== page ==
Dingus's Hell Creek, Montana: America's Key to the Prehistoric Past provides a local history of the badlands in and around Hell Creek, Montana. The region is arguably one of the richest fossil-hunting areas in the world. The best-preserved Tyrannosaurus Rex skeleton discovery occurred at Hell Creek. Seventy million years ago, when the dreaded T-Rex stalked the area, Hell Creek was a lush floodplain, moist and ripe with the resources necessary to sustain a variety of plant and animal life. Gradually, the area evolved into the inhospitable but endlessly fascinating area it is today. Dingus includes accounts of a number of historical events in the badlands, including the Lewis and Clark expedition's trek through the area, Custer's Last Stand, and the tragic confrontation between the Freemen and U.S. government agents. A Publishers Weekly reviewer called the book "an occasionally lyrical and meditative history of Montana's badlands."
BIOGRAPHICAL AND CRITICAL SOURCES:
Appraisal, fall, 1994, review of What Color Is That Dinosaur? Questions, Answers, and Mysteries, p. 19.
Booklist, September 1, 1996, Stephanie Zvirin, review of Searching for Velociraptor, p. 121; June 1, 1999, John Peters, review of The Tiniest Giants: Discovering Dinosaur Eggs, p. 1818; June 1, 2001, Gilbert Taylor, review of Walking on Eggs: The Astonishing Discovery of Thousands of Dinosaur Eggs in the Badlands of Patagonia, p. 1809.
Chicago Sun-Times, March 13, 2002, Nancy Moffett, "Peeking into Ancient Dinosaur Nests: Field Exhibit to Show Eighty Million-Year-old Eggs of Titanosaurs," p. 24.
Earth, December, 1997, Karen Mockler, review of Next of Kin: Great Fossils at the American Museum of Natural History, p. 58; August, 1998, Thomas R. Holtz, Jr., review of The Mistaken Extinction: Dinosaur Evolution and the Origin of Birds, p. 71.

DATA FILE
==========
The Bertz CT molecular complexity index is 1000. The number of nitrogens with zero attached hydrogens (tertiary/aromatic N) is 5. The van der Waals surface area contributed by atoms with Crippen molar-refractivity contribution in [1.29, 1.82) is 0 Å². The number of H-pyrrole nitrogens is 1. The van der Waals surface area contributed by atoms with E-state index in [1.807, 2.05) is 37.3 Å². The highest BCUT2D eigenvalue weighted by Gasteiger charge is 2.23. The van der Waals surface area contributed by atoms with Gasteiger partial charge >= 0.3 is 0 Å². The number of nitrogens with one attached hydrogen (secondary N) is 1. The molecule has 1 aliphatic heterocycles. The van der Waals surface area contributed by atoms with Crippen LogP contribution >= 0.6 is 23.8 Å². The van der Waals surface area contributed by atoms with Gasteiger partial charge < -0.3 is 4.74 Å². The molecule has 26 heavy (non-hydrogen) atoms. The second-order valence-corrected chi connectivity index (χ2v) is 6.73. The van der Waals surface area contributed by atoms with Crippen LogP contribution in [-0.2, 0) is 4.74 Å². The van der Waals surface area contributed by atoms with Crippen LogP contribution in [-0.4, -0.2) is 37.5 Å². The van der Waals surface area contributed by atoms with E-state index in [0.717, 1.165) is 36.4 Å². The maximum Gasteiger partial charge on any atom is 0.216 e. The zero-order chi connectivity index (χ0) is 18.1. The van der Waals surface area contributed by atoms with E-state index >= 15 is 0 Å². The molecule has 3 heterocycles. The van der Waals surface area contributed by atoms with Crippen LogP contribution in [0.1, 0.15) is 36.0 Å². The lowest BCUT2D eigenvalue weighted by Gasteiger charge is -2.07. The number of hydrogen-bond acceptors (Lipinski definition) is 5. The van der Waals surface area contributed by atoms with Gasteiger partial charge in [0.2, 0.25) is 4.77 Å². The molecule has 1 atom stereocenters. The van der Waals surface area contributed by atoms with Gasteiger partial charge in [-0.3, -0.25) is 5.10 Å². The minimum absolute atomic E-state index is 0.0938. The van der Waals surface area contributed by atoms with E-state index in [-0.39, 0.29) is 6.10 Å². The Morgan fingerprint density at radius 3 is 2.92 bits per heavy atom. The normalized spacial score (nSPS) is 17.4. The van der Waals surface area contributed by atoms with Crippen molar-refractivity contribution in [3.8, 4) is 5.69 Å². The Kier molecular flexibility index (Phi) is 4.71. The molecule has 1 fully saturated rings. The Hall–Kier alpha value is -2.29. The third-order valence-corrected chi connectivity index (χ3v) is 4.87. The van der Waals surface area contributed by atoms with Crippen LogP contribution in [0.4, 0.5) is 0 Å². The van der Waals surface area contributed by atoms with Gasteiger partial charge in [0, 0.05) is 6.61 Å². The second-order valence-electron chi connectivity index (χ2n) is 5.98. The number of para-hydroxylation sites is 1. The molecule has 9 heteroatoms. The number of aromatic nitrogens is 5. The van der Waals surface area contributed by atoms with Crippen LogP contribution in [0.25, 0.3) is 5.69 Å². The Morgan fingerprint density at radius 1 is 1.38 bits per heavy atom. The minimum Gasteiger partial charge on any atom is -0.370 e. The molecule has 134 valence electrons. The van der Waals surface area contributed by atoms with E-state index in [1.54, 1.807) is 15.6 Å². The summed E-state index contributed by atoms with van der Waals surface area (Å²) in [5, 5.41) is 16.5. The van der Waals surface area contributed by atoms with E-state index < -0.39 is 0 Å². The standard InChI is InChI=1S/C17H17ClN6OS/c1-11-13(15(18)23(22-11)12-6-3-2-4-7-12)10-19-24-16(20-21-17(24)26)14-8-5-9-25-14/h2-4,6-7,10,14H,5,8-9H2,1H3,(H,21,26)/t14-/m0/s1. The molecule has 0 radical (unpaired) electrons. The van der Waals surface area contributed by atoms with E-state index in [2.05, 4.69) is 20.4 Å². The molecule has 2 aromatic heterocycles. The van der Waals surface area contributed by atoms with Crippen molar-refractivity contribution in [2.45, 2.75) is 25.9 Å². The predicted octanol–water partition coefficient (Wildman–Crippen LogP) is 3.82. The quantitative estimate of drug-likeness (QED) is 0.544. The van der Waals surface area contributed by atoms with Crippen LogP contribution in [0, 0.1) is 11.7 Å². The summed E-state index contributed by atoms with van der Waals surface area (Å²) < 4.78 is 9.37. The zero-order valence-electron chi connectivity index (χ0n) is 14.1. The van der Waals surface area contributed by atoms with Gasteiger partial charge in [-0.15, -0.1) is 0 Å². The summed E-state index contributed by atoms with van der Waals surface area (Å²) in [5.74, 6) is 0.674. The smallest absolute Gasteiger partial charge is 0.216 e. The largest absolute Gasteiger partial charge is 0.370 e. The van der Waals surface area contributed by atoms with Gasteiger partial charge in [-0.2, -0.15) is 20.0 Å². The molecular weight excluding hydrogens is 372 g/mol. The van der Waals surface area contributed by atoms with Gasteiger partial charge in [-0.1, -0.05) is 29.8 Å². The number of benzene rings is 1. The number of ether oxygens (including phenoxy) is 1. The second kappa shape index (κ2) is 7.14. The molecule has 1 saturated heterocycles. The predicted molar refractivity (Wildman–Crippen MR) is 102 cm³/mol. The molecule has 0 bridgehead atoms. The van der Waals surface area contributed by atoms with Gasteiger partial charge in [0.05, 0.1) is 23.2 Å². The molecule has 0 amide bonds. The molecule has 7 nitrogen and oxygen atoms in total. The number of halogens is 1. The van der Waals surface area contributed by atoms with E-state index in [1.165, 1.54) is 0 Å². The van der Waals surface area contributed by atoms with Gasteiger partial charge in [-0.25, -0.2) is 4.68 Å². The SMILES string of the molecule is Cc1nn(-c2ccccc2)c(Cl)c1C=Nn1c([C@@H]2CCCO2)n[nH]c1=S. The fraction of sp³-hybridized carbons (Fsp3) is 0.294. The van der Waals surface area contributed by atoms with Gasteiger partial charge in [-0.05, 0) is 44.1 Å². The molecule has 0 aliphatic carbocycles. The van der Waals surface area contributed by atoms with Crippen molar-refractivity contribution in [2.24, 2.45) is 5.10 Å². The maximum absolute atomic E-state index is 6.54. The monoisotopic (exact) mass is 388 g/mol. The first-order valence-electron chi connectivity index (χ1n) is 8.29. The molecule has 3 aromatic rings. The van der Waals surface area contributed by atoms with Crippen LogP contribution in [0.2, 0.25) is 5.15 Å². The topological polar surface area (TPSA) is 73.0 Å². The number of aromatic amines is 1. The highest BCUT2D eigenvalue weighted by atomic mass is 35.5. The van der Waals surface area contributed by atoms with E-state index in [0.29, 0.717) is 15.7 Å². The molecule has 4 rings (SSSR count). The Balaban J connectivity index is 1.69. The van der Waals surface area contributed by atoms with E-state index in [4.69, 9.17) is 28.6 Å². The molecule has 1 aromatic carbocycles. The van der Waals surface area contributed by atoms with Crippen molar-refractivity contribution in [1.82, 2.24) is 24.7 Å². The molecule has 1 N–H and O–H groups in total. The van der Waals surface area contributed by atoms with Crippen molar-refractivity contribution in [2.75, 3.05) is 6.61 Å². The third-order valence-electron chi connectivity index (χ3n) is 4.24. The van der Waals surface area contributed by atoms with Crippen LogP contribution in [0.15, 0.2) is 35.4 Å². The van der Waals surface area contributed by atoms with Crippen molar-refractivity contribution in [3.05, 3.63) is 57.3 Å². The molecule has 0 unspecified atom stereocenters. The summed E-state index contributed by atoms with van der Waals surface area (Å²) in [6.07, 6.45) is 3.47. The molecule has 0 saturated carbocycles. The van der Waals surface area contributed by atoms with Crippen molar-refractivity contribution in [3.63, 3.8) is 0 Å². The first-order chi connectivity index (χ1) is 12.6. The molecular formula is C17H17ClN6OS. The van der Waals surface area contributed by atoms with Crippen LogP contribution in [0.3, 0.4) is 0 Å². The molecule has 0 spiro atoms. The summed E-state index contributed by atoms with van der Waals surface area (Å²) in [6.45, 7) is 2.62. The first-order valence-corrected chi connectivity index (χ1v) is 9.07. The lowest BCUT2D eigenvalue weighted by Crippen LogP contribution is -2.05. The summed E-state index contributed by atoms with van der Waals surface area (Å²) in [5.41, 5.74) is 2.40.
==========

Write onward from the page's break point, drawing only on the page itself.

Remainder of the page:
Library Journal, October 15, 1996, Jeanne Davidson, review of Next of Kin, p. 87; December, 1997, Gloria Maxwell, review of The Mistaken Extinction, p. 143; July, 2004, Amy Brunvand, review of Hell Creek, Montana: America's Key to the Prehistoric Past, p. 113.
Nature, May, 1998, review of The Mistaken Extinction, pp. 32-33.
New York Times Book Review, January 25, 1998, John Noble Wilford, review of The Mistaken Extinction, pp. 8-9.
Publishers Weekly, April 24, 1995, "Discovering Dinosaurs," review of Discovering the Dinosaurs in the American Museum of Natural History, p. 55; May 21, 2001, review of Walking on Eggs, p. 93; May 24, 2004, review of Hell Creek, Montana, p. 54.
Rocks & Minerals, November-December, 2001, John J. Ernissee, review of Walking on Eggs, p. 424.
School Library Journal, July, 1994, Cathryn A. Camper, review of What Color Is That Dinosaur?, p. 106; February, 1997, Patricia Manning, review of Searching for Velociraptor, p. 113; June, 1999, Cathryn A. Camper, review of The Tiniest Giants, p. 144.
Science Books & Films, January-February, 1997, JoAnn Coburn, review of Searching for Velociraptor, p. 17.
Scientific American, December, 1995, Philip and Phylis Morrison, review of Discovering Dinosaurs in the American Museum of Natural History, p. 113.
Times Literary Supplement, December 25, 1998, Brian Bertram, review of The Mistaken Extinction, p. 27.
InfoQuest Foundation Web site,http://www.infoquest.org/ (September 25, 2001), "Lowell Dingus."*